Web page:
West Wolds Radio

West Wolds Radio broadcasting to Pocklington and villages will be launching in April 2015. We chat to director, Tony Barker…

How did plans for West Wolds Radio come about?

The inspiration for a station came from local resident Stuart Cocker, who’s also had broadcasting experience. Ofcom (the government broadcasting regulator) were inviting applications for radio stations, so a group of us with a mix of experience – broadcasting, finance, local knowledge – came together to apply for a licence. We consulted with local groups, completed lengthy paperwork and were awarded a five-year licence to broadcast on FM. We felt that Pocklington and district shouldn’t pass up the opportunity.

What exactly is a community radio station?

It’s a service dedicated to a particular area or audience. The first stations were set up 10 years ago in Britain and now there are more than 200. The idea is that they’re very local, operated by volunteers, help build up skills and confidence and foster a community spirit.

So, is your own background in local radio?

Yes, I trained as a radio journalist and moved to East Yorkshire for my first broadcasting job. My career path took me towards PR but I joined my first community radio station in Cheshire in 2009 and then moved to one in East Yorkshire in 2010. It’s really rewarding to be part of it, especially with the adrenalin of working on big events and outside broadcasts.

What sort of things will people be able to listen to on West Wolds Radio?

So long as we have the volunteers, the opportunities for programming are rich and varied. Our primary target is the 25+ market and we’ll be broadcasting live every day, all year round. However, there will be plenty of chance to record shows as well. We want to cover issues that matter, plus have an outlet for short stories, local history, education material, sport, specialist music, arts and theatre.

Where will the station be based?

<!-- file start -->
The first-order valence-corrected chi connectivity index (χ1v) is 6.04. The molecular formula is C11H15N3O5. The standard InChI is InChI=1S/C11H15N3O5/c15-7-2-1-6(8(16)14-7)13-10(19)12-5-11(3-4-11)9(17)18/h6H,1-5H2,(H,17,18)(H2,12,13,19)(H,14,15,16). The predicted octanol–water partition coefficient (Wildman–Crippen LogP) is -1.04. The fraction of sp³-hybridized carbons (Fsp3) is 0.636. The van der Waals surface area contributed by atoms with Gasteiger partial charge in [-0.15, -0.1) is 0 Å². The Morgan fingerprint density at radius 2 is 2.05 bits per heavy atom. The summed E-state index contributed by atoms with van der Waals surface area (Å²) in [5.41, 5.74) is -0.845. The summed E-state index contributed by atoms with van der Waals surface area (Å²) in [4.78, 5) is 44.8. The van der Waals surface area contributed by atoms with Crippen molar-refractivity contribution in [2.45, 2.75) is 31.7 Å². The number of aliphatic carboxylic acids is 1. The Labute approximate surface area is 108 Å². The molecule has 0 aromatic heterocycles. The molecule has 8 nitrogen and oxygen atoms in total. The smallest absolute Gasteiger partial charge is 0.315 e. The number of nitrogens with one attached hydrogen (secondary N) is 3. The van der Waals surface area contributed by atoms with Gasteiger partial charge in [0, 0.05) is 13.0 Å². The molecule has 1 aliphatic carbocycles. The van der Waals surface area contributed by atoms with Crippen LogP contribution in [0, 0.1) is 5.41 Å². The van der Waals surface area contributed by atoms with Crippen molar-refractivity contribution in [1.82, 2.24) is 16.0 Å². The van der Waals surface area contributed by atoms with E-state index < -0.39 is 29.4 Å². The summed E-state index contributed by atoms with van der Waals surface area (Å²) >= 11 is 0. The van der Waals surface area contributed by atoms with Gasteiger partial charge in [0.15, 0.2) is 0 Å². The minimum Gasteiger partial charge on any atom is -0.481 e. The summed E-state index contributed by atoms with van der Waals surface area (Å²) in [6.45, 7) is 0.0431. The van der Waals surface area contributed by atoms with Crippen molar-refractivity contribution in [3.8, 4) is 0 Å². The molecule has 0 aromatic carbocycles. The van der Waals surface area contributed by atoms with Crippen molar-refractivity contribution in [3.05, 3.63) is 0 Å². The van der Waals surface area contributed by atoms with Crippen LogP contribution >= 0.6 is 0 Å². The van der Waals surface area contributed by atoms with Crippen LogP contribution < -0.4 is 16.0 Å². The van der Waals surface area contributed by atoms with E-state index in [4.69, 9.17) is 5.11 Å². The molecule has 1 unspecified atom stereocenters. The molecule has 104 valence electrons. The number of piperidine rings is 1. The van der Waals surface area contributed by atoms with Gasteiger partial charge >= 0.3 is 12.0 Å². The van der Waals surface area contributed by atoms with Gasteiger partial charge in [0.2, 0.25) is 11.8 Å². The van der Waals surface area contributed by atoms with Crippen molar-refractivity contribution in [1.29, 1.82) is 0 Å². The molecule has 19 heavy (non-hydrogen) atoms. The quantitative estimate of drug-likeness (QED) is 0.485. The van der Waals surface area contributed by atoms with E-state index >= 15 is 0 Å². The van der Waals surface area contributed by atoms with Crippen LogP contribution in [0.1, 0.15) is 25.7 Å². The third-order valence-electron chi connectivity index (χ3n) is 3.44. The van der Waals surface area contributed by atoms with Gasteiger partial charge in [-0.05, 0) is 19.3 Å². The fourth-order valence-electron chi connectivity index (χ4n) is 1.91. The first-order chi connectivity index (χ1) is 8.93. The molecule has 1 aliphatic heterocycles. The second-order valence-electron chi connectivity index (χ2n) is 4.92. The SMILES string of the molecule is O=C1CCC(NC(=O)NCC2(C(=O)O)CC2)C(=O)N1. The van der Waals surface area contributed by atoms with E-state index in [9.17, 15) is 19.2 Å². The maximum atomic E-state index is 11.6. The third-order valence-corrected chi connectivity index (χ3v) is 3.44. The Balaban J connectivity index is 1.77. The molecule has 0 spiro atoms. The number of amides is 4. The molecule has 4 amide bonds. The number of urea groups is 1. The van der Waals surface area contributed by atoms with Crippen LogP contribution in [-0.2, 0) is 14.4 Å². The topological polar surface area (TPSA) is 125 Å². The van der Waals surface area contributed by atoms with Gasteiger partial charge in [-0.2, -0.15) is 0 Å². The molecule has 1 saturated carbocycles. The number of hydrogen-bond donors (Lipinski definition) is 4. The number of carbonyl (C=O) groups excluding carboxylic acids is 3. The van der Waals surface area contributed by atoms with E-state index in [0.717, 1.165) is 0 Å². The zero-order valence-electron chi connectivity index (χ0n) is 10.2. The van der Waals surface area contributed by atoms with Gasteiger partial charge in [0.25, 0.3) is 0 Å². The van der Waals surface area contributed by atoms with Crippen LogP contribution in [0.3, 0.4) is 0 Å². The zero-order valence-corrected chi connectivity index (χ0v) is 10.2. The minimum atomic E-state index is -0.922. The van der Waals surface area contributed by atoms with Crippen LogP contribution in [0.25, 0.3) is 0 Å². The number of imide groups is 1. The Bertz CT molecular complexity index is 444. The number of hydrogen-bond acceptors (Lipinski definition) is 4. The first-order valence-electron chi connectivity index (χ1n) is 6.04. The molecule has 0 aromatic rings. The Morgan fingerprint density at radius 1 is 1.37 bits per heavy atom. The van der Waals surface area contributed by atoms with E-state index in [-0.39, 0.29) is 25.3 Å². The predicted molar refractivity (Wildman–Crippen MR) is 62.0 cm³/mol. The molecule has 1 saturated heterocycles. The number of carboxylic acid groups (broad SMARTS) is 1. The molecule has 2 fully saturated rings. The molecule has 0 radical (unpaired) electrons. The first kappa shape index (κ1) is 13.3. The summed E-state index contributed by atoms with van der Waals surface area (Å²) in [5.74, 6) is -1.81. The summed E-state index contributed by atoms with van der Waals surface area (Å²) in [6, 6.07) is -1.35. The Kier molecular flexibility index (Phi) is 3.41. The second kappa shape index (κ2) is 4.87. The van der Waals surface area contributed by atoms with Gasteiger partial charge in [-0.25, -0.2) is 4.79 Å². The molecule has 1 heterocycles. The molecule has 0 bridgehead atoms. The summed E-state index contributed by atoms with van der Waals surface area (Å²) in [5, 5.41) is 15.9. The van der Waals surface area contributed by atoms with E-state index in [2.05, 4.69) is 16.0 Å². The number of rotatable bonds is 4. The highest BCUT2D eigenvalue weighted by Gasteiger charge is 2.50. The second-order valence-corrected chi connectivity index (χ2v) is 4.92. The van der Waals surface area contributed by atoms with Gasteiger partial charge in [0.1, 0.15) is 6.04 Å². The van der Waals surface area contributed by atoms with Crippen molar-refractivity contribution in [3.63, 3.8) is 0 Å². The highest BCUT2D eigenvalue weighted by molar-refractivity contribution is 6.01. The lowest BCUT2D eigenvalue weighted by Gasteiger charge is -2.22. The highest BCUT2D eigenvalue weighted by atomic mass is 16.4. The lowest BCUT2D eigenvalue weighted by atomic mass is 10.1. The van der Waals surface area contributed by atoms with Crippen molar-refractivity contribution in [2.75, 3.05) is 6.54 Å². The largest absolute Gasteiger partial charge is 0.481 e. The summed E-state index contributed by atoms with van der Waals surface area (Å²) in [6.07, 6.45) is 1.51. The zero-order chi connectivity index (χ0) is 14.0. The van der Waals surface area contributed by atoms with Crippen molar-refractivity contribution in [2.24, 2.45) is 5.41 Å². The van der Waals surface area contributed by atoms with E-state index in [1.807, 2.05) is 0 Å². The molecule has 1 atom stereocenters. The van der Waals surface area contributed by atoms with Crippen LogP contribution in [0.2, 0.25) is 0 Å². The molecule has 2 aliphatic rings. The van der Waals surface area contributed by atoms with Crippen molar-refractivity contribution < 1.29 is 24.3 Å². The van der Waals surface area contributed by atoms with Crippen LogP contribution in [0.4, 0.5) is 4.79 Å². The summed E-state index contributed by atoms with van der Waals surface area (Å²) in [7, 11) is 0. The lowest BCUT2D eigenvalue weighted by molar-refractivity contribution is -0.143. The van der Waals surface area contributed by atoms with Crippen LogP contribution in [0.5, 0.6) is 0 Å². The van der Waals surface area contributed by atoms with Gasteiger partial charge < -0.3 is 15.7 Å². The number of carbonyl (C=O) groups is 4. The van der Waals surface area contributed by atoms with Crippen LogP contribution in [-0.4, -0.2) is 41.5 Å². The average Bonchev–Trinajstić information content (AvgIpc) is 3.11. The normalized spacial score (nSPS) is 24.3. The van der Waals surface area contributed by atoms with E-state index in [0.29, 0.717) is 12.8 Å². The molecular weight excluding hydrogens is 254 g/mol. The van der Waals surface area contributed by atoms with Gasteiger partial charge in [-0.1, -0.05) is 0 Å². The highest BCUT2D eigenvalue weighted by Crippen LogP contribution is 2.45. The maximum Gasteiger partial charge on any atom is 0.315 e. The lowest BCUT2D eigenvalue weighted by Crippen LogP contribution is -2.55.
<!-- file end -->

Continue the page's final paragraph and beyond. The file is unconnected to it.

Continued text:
Pocklington, with studios in the town centre and we’ll have the technology to broadcast from places like the Arts Centre and the various villages. We’ll often be out and about, attending events and visiting villages. Once accommodation is finalised, we can start building studios and installing equipment. Many media these days aren’t based close to their audience but that aspect is important to us.

What sort of volunteering roles will there be?

Plenty – both on air and behind the scenes. We need a team of presenters, reporters, researchers, people who can help raise money, promote the station, help manage our paperwork, look after the website, handle technical issues and represent the station. It would really help us if people who want to be presenters are available on a regular basis, as it is so easy to lose listeners if the schedules keep on changing.

What can volunteers gain from the experience of being involved?

Confidence, skills, experience, training, the excitement of being part of a real-life broadcasting service which can help improve people’s quality of life. Being part of the launch at a Pocklington and district event is a very special feeling and meeting people and celebrating their achievement is incredibly rewarding.

How can we keep up to date with developments?

Through the new website, www.westwoldsradio.co.uk, like us on facebook.com/westwoldsradio or follow us on Twitter @westwoldsradio. Potential volunteers can look out for one of our open houses to come and meet us in late 2014 and early 2015. We’ll also be around at the Christmas Shopping Festival in Pocklington and, who knows, we may come up to you in the street to have a chat.